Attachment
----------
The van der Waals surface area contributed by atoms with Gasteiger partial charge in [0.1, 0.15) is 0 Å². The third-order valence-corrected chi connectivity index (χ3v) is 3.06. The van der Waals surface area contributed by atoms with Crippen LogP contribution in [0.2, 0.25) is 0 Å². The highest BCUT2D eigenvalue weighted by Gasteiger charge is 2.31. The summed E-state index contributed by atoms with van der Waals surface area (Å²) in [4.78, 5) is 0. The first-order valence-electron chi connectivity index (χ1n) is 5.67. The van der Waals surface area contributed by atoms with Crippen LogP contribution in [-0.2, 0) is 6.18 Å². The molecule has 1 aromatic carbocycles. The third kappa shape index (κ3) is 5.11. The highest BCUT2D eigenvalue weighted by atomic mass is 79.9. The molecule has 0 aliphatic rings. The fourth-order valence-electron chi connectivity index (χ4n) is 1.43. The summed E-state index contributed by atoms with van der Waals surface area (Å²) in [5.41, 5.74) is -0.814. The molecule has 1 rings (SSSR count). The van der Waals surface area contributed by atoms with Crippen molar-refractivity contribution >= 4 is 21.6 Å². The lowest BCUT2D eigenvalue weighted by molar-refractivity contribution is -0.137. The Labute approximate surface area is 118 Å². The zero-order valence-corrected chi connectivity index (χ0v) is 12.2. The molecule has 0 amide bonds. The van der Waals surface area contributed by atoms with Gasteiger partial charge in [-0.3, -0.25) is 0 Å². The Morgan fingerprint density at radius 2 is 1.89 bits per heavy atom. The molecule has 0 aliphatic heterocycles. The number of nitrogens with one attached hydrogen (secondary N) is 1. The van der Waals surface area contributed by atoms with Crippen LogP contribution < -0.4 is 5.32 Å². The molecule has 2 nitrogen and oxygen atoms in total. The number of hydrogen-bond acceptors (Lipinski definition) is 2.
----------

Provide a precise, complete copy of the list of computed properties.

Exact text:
The van der Waals surface area contributed by atoms with Gasteiger partial charge in [0.1, 0.15) is 0 Å². The third-order valence-corrected chi connectivity index (χ3v) is 3.06. The van der Waals surface area contributed by atoms with Crippen LogP contribution in [0.2, 0.25) is 0 Å². The highest BCUT2D eigenvalue weighted by Gasteiger charge is 2.31. The summed E-state index contributed by atoms with van der Waals surface area (Å²) in [4.78, 5) is 0. The first-order valence-electron chi connectivity index (χ1n) is 5.67. The van der Waals surface area contributed by atoms with Crippen LogP contribution in [-0.2, 0) is 6.18 Å². The molecule has 1 aromatic carbocycles. The third kappa shape index (κ3) is 5.11. The highest BCUT2D eigenvalue weighted by atomic mass is 79.9. The molecule has 0 aliphatic rings. The fourth-order valence-electron chi connectivity index (χ4n) is 1.43. The summed E-state index contributed by atoms with van der Waals surface area (Å²) in [5.41, 5.74) is -0.814. The molecule has 1 rings (SSSR count). The van der Waals surface area contributed by atoms with Crippen molar-refractivity contribution >= 4 is 21.6 Å². The lowest BCUT2D eigenvalue weighted by molar-refractivity contribution is -0.137. The Labute approximate surface area is 118 Å². The zero-order valence-corrected chi connectivity index (χ0v) is 12.2. The molecule has 0 amide bonds. The van der Waals surface area contributed by atoms with Gasteiger partial charge in [-0.3, -0.25) is 0 Å². The Morgan fingerprint density at radius 2 is 1.89 bits per heavy atom. The molecule has 0 aliphatic heterocycles. The number of nitrogens with one attached hydrogen (secondary N) is 1. The van der Waals surface area contributed by atoms with Crippen LogP contribution < -0.4 is 5.32 Å². The molecule has 2 nitrogen and oxygen atoms in total. The number of hydrogen-bond acceptors (Lipinski definition) is 2.